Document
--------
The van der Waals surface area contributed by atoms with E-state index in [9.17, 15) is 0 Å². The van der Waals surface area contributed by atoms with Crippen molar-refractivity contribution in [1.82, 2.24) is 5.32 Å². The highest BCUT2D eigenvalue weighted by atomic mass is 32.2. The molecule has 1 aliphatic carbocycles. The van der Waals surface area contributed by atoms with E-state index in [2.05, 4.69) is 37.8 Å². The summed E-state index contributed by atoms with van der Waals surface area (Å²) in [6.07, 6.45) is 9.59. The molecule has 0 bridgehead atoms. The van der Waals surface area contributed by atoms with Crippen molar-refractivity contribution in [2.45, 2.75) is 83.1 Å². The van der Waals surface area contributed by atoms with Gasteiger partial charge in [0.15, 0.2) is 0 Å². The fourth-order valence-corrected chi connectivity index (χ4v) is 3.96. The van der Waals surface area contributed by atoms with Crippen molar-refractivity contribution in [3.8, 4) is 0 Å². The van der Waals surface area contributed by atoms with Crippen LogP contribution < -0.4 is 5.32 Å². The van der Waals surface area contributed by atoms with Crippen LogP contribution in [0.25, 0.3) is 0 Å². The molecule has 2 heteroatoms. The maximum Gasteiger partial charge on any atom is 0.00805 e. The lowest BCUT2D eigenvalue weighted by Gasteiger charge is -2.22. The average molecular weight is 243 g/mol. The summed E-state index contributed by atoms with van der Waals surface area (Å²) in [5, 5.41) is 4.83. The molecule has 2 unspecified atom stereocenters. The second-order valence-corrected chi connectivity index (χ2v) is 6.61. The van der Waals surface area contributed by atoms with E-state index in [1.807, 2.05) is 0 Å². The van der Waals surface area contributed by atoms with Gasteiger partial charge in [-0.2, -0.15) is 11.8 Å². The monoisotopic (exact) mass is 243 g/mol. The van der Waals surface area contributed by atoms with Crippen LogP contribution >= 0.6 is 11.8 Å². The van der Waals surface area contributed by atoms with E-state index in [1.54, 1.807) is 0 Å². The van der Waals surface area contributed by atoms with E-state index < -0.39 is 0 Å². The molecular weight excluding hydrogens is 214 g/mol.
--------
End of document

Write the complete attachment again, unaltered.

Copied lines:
The van der Waals surface area contributed by atoms with E-state index in [9.17, 15) is 0 Å². The van der Waals surface area contributed by atoms with Crippen molar-refractivity contribution in [1.82, 2.24) is 5.32 Å². The highest BCUT2D eigenvalue weighted by atomic mass is 32.2. The molecule has 1 aliphatic carbocycles. The van der Waals surface area contributed by atoms with E-state index in [2.05, 4.69) is 37.8 Å². The summed E-state index contributed by atoms with van der Waals surface area (Å²) in [6.07, 6.45) is 9.59. The molecule has 0 bridgehead atoms. The van der Waals surface area contributed by atoms with Crippen molar-refractivity contribution in [2.45, 2.75) is 83.1 Å². The van der Waals surface area contributed by atoms with Gasteiger partial charge in [0.15, 0.2) is 0 Å². The fourth-order valence-corrected chi connectivity index (χ4v) is 3.96. The van der Waals surface area contributed by atoms with Crippen molar-refractivity contribution in [3.8, 4) is 0 Å². The van der Waals surface area contributed by atoms with Crippen LogP contribution < -0.4 is 5.32 Å². The van der Waals surface area contributed by atoms with Crippen LogP contribution in [0.25, 0.3) is 0 Å². The molecule has 2 heteroatoms. The maximum Gasteiger partial charge on any atom is 0.00805 e. The lowest BCUT2D eigenvalue weighted by Gasteiger charge is -2.22. The average molecular weight is 243 g/mol. The summed E-state index contributed by atoms with van der Waals surface area (Å²) in [5, 5.41) is 4.83. The molecule has 2 unspecified atom stereocenters. The second-order valence-corrected chi connectivity index (χ2v) is 6.61. The van der Waals surface area contributed by atoms with E-state index in [1.807, 2.05) is 0 Å². The van der Waals surface area contributed by atoms with Gasteiger partial charge in [-0.2, -0.15) is 11.8 Å². The monoisotopic (exact) mass is 243 g/mol. The van der Waals surface area contributed by atoms with Crippen LogP contribution >= 0.6 is 11.8 Å². The van der Waals surface area contributed by atoms with E-state index in [1.54, 1.807) is 0 Å². The van der Waals surface area contributed by atoms with E-state index < -0.39 is 0 Å². The molecular weight excluding hydrogens is 214 g/mol.